# Nanobeam Cavities for Reconfigurable Photonics

 Title: Nanobeam Cavities for Reconfigurable Photonics Author: Deotare, Parag Citation: Deotare, Parag. 2012. Nanobeam Cavities for Reconfigurable Photonics. Doctoral dissertation, Harvard University. Full Text & Related Files: electro.asf (923.9Kb; Unknown)  Deotare_gsas.harvard_0084L_10414.pdf (34.67Mb; PDF) Abstract: We investigate the design, fabrication, and experimental characterization of high quality factor photonic crystal nanobeam cavities, with theoretical quality factors of $$1.4 × 10^7$$ in silicon, operating at ~1550 nm. By detecting the cross-polarized resonantly scattered light from a normally incident laser beam, we measure a quality factor of nearly $$7.5 × 10^5$$. We show on-chip integration of the cavities using waveguides and an inverse taper geometry based mode size converters, and also demonstrate tuning of the optical resonance using thermo-optic effect. We also study coupled cavities and show that the single nanobeam cavity modes are coupled into even and odd superposition modes. Using electrostatic force and taking advantage of the highly dispersive nature of the even mode to the nanobeam separation, we demonstrate dynamically reconfigurable optical filters tunable continuously and reversibly over a 9.5 nm wavelength range. The electrostatic force, obtained by applying bias voltages directly to the nanobeams, is used to control the spacing between the nanobeams, which in turn results in tuning of the cavity resonance. The observed tuning trends were confirmed through simulations that modeled the electrostatic actuation as well as the optical resonances in our reconfigurable geometries. Finally we demonstrate reconfiguration of coupled cavities by using optical gradient force induced mechanical actuation. Propagating waveguide modes that exist over wide wavelength range are used to actuate the structures and in that way control the resonance of a localized cavity mode. Using this all-optical approach, more than 18 linewidths of tuning range is demonstrated. Using an on-chip temperature self-referencing method that we developed, we determined that 20% of the total tuning was due to optomechanical reconfiguration and the rest due to thermo-optic effects. By operating the device at frequencies higher than the thermal cut-off, we show high speed operation dominated by just optomechanical effects. Independent control of mechanical and optical resonances of our structures, by means of optical stiffening, is also demonstrated. Terms of Use: This article is made available under the terms and conditions applicable to Other Posted Material, as set forth at http://nrs.harvard.edu/urn-3:HUL.InstRepos:dash.current.terms-of-use#LAA Citable link to this page: http://nrs.harvard.edu/urn-3:HUL.InstRepos:9920635 Downloads of this work:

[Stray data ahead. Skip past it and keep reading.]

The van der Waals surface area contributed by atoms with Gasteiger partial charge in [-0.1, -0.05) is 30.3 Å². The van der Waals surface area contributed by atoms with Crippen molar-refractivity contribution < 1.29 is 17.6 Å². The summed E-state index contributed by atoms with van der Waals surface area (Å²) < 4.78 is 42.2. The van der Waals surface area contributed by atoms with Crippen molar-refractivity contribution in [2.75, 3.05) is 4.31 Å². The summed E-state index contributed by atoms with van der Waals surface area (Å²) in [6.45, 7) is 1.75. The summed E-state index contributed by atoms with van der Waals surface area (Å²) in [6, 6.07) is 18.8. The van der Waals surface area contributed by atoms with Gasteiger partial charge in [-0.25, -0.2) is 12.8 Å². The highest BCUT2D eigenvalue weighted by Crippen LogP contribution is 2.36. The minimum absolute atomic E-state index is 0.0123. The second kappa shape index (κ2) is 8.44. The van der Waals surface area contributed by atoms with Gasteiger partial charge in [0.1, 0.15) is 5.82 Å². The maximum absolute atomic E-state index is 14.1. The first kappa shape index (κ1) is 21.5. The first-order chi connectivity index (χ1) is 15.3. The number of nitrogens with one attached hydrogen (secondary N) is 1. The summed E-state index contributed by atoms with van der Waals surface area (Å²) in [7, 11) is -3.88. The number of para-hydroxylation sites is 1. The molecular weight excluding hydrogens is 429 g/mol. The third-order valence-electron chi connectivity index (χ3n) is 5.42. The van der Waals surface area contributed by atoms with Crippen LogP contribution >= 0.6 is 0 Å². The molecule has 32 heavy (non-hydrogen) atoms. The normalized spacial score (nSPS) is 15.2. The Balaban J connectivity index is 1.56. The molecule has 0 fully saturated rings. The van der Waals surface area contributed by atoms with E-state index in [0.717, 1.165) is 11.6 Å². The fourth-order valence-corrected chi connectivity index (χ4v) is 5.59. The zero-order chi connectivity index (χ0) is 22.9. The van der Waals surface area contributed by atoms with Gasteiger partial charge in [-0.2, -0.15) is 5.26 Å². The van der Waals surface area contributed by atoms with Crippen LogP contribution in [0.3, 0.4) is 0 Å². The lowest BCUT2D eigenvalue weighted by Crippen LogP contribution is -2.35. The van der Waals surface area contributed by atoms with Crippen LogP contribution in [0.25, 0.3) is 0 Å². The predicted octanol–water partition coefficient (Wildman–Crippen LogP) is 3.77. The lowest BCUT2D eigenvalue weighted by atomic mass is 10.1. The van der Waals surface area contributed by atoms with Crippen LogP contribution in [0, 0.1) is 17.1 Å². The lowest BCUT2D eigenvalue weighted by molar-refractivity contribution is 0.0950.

Advanced Search